1
$\begingroup$

Does there exist a sequence $c_n$ such that $$S(n, k) = \frac{c_n}{c_k c_{n - k}}$$ for $0 \leq k \leq n$, where $S(n, k)$ are the Stirling numbers of the second kind?

I ask because I'm trying to create a type of generating function that conveniently expresses the Stirling transform $$a_n \mapsto \sum_k S(n, k) a_k.$$ If there were such a $c_n$, then the generating functions $$\sum_{k \geq 0} \frac{a_k}{c_k} x^k$$ would satisfy the useful product rule

$$\left( \sum_{k \geq 0} \frac{a_k}{c_k} x^k \right) \left( \sum_{k \geq 0} \frac{b_k}{c_k} x^k \right) = \sum_{n \geq 0} \frac{x^n}{c_n} \sum_k S(n, k) a_k b_{n - k}.$$

I know that the Stirling transform itself can be expressed using exponential generating functions, but I don't immediately see how that gives us the above product rule or tells us how to find $c_n$.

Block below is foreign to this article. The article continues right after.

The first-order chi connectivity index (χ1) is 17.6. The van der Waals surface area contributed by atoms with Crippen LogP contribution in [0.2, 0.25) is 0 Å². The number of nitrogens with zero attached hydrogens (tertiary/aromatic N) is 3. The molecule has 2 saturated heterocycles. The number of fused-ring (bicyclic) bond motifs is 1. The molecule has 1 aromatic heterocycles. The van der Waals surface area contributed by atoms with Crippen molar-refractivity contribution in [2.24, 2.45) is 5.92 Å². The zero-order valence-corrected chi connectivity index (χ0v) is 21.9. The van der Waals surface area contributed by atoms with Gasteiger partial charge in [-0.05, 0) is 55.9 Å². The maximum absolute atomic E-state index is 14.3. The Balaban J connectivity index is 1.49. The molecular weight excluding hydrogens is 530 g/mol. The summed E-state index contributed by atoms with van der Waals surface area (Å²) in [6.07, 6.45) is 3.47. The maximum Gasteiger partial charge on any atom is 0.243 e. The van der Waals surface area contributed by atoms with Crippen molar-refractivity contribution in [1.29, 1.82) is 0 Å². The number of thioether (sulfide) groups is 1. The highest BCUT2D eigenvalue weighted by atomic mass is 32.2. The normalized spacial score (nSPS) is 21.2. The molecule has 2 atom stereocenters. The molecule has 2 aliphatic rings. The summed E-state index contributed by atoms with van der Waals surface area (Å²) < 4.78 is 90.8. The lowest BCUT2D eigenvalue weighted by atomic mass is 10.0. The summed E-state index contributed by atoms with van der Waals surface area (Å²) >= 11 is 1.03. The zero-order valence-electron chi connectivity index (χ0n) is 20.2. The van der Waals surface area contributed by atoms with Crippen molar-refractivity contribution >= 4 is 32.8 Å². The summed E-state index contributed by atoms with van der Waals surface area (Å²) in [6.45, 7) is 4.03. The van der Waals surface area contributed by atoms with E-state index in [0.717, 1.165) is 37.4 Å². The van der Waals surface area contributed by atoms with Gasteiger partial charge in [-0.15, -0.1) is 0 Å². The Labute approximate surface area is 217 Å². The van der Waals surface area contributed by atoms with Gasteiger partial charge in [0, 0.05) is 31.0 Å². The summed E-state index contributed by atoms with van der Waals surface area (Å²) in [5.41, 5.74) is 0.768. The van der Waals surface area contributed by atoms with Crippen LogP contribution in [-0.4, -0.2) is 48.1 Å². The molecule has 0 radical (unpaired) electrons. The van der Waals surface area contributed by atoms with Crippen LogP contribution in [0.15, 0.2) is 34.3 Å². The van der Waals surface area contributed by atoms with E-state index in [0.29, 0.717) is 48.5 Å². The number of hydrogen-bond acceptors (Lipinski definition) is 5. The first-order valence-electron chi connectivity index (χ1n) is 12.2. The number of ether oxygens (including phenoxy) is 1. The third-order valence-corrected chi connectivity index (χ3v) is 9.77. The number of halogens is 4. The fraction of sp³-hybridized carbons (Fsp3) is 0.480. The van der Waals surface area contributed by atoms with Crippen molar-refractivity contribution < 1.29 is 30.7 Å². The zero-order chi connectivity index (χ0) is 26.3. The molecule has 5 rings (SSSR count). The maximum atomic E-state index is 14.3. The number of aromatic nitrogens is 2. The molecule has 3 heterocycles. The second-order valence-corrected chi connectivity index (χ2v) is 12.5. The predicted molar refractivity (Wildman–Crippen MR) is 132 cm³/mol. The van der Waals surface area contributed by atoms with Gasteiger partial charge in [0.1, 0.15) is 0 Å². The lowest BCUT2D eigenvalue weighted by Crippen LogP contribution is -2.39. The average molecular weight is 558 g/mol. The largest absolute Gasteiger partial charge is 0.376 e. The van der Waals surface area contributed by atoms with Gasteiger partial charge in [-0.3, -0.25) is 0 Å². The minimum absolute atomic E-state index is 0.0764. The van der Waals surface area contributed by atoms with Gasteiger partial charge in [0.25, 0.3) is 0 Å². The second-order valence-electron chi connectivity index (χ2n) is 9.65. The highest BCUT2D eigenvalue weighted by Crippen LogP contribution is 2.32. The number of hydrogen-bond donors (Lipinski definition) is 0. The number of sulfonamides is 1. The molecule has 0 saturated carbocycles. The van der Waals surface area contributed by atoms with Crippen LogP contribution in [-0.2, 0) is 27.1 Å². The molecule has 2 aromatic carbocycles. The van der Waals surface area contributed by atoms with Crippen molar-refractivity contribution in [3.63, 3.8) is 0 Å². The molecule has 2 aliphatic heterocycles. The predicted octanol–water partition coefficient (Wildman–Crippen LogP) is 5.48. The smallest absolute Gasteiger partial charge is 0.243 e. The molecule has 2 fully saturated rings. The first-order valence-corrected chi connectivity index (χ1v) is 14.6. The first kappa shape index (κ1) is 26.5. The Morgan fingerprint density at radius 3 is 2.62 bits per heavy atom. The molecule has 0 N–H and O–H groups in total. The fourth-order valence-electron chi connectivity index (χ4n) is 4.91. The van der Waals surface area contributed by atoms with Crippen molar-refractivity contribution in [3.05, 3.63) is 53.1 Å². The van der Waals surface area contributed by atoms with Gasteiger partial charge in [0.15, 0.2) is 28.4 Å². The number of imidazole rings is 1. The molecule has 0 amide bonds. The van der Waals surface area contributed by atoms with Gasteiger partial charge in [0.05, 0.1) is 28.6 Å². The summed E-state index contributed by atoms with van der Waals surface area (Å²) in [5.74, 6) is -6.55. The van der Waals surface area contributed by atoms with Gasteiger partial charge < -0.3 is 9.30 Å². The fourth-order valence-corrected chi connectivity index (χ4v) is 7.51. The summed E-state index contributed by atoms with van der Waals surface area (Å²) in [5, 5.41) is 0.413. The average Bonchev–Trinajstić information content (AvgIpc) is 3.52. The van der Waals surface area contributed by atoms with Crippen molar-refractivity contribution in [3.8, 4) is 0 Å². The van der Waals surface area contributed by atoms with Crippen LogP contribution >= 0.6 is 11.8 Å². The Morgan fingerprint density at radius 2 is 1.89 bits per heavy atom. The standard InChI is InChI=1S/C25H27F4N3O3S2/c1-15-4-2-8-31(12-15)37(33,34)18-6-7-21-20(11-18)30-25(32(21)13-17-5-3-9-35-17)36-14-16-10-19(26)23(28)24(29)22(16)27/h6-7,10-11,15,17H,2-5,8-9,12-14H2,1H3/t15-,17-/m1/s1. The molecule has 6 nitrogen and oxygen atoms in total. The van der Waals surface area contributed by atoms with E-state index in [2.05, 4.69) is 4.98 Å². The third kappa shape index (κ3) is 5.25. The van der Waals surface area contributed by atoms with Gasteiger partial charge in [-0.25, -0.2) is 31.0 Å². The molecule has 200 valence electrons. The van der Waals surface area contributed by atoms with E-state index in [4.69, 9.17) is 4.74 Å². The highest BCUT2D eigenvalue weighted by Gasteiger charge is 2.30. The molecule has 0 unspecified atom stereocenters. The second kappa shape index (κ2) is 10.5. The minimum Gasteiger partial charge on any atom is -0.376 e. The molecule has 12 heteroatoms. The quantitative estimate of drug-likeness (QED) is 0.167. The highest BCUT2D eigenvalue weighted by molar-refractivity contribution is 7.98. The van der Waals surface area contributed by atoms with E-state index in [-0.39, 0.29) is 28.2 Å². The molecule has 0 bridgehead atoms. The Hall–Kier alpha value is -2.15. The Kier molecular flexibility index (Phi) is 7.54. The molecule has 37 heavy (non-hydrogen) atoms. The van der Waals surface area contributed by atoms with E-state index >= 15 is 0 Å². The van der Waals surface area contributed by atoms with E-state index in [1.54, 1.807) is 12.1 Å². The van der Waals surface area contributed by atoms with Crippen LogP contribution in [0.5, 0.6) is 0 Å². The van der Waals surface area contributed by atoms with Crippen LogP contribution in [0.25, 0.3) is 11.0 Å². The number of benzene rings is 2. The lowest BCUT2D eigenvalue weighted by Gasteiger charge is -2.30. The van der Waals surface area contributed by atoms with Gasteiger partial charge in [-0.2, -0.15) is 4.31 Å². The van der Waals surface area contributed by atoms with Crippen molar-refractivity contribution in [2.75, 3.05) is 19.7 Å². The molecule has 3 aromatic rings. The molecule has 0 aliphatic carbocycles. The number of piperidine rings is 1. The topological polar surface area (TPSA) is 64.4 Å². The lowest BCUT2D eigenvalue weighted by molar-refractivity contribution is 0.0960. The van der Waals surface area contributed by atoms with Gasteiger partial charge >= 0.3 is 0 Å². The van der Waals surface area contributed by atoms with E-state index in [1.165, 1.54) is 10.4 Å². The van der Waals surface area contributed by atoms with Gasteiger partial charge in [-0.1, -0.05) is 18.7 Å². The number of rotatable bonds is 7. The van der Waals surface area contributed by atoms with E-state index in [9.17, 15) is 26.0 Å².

$\endgroup$
2
$\begingroup$

That would imply that $$S(n,n-k)=\frac{c_n}{c_{n-k}c_k}=S(n,k).$$ That's just not true.

| cite | improve this answer | |
$\endgroup$
  • $\begingroup$ Ah, such a simple observation! Thanks for pointing this out. This dashes my hopes for a "Stirling generating function," at least a straightforward one. $\endgroup$ – Robert D-B Jun 8 '19 at 2:22

Your Answer

By clicking “Post Your Answer”, you agree to our terms of service, privacy policy and cookie policy

Not the answer you're looking for? Browse other questions tagged or ask your own question.